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Old 12th July 2005   #1
Join Date: July 2005
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Default Christian Dior: Runway . . . history

Since as long as anyone can remember, haute couture has been at odds with timeless beauty, both because of the couturiers' suppression of the Classically-proportioned female figure, and because of their penchant for creating minimalist, angular, urban designs that were inherently hostile to curvaceous bodies.

But, as we have noted here before, fashion has lately been changing for the better--at least in terms of its designs, if not (yet) in its choice of ideal body type.

And of all of the "top" design houses, none has been more progressive in introducing elements of the aesthetic restoration than Christian Dior, under the helm of John Galliano.

Mr. Galliano earned considerable respect from all of us for submitting such astonishingly wonderful designs for Nick Knight's "Outside?" project--designs which suggested that this couturier could create beautiful plus-size fashion, if he wished to do so. Just as significantly, his runway shows have departed from modernism quite dramatically, and with growing confidence of purpose.

And last week, during haute couture's "Fashion Week" in Paris, the Dior show was once again the one to watch.

* * *

First of all, Dior did away with the stark, cold, plank-like runway that is the centrepiece of runway shows the world over. In its place he created a fabulous opera set that looked like a scene out of a Victorian Gothic novel. A coach-and-six pulled up in front of a ivy-clad, wrought-iron gate, and a model emerged, dressed for all the world like Lillian Russell, or like an English damsel of a bygone era.

She stepped out onto the mist-shrouded stage, and paraded her apparel before the public, along a path lined on both sides with Classical statuary,

and even with a fallen chandelier, which reminded many viewers of the centrepiece in the Phantom of the Opera story.

The early designs in the show had a ghostlike look about them, as did the models (and not just because of their size). And the garments on display absolutely begged to be exhibited on fuller-figured models, cut as they were for bodies with more womanly contours.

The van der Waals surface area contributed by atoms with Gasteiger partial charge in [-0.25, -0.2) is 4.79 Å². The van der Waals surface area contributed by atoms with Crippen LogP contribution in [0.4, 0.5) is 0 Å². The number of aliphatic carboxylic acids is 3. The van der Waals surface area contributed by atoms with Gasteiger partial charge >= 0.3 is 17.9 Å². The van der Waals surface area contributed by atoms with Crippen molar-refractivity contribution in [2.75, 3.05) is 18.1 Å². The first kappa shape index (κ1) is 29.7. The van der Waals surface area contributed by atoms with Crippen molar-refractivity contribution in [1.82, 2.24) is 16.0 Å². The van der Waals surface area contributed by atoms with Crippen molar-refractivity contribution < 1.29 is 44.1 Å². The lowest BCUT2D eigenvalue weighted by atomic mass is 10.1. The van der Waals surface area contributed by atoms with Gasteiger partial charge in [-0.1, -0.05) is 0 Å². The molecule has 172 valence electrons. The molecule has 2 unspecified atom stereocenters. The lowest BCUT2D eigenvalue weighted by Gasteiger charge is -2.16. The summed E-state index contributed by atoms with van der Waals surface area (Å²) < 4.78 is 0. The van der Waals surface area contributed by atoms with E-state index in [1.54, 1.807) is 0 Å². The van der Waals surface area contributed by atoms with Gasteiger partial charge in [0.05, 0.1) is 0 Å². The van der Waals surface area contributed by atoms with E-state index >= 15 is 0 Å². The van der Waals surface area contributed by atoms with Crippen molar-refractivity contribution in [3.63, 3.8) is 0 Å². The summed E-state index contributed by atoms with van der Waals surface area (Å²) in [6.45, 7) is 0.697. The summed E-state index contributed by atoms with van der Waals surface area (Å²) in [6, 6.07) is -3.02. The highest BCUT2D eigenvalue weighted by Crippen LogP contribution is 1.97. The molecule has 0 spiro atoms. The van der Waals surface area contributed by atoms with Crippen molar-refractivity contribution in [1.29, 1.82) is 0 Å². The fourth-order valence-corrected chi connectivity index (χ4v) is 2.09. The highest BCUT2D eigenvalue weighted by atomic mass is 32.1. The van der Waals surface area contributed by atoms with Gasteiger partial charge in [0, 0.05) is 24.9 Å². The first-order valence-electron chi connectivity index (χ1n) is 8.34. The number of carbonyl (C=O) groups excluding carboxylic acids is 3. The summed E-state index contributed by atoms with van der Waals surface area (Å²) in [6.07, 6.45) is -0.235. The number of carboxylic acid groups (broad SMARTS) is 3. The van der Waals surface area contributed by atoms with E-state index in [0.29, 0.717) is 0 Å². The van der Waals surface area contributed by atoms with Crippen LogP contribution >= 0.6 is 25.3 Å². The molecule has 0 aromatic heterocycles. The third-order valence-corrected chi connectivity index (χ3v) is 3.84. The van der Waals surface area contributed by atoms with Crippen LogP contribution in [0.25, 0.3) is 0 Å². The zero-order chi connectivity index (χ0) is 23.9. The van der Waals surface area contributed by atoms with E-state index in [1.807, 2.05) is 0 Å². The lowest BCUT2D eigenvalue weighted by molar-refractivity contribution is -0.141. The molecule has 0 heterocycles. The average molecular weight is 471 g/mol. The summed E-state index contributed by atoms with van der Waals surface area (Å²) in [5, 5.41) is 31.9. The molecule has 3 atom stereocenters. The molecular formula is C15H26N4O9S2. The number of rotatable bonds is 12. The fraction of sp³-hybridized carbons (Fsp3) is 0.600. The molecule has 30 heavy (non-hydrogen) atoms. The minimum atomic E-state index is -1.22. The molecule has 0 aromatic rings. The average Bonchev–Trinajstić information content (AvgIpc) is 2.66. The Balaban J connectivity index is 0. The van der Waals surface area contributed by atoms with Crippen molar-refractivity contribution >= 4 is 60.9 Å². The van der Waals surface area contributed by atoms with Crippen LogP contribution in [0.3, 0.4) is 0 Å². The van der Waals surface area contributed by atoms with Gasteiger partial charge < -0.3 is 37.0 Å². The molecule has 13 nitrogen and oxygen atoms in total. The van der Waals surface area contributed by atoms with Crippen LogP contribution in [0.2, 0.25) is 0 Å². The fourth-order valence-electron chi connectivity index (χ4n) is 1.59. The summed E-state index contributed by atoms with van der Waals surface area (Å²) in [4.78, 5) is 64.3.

But the funeral pieces were only the beginning. They were followed by a succession of lovely gowns that had a look of vintage elegance, and--for a couture show--appeared to be surprisingly wearable.

Indeed, the vintage aspect of these gowns was so carefully studied that their vivid colours trailed off into deliberately yellowed and aged-looking ends, as if these were centuries-old dresses that has been discovered in a secret closet within a forsaken castle, and had only been partially protected from the ravages of time by abbreviated slipcovers.

The classical garden-like setting (to which some even ascribed cemetery qualities) enhanced the presentation immeasurably, endowing these dreamlike gowns with an almost otherworldly aspect.

And even in the rare moments when more vibrantly-coloured pieces appeared on stage (perhaps to represent the colonial influence in England, in keeping with the British theme of the show), the setting helped give the collection unity.

But the real magic of the show consisted in the extensive offerings that were fabricated out of a white, gauzy, chiffon/tulle-like bridal material--the kind that has adorned goddesses in Old Master paintings for centuries:

Pierre-August Cot, ''The Storm'' 1880, Metropolitan Museum of Art, NYC

Indeed, the entire collection could be considered an expression of "bridal chic"--from the setting (so similar to the locations featured in bridal magazines), to the emphasis on gowns of every variety, and especially, to the prevalence of this white, mist-like material.

This fabric was used for a variety of unlikely constructions, from a sort of overcoat,

to an aristocratic hunting design:

But the creme de la creme of the show was the final parade of aristocratic designs, which looked like the ballgowns of every woman's dreams:

And the most stunning creation of all was this magical design--lighter than air, and embellished with pink floral elements.

The show's final piece--its crowning touch--was also its boldest expression of an aesthetic restoration. It blended the "bridal chic" that pervaded this show with the "aristocratic chic" of past Dior presentations.

This design drew on the iconography associated with England's most revered monarch, Queen Elizabeth I, who was often presented with a crown such as this model wore, and even with wings affixed to her dress--emblematic of her status as Britain's blessed "Faerie Queene," as immortalized in Spenser's eponymous masterpiece.

It was a creation of pure fantasy--but a highly symbolic and significant fantasy.

* * *

This show is relevant to the topic of this forum in two ways.

1. It provides a vivid answer to the question, "What kinds of runway shows would suit plus-size models best?"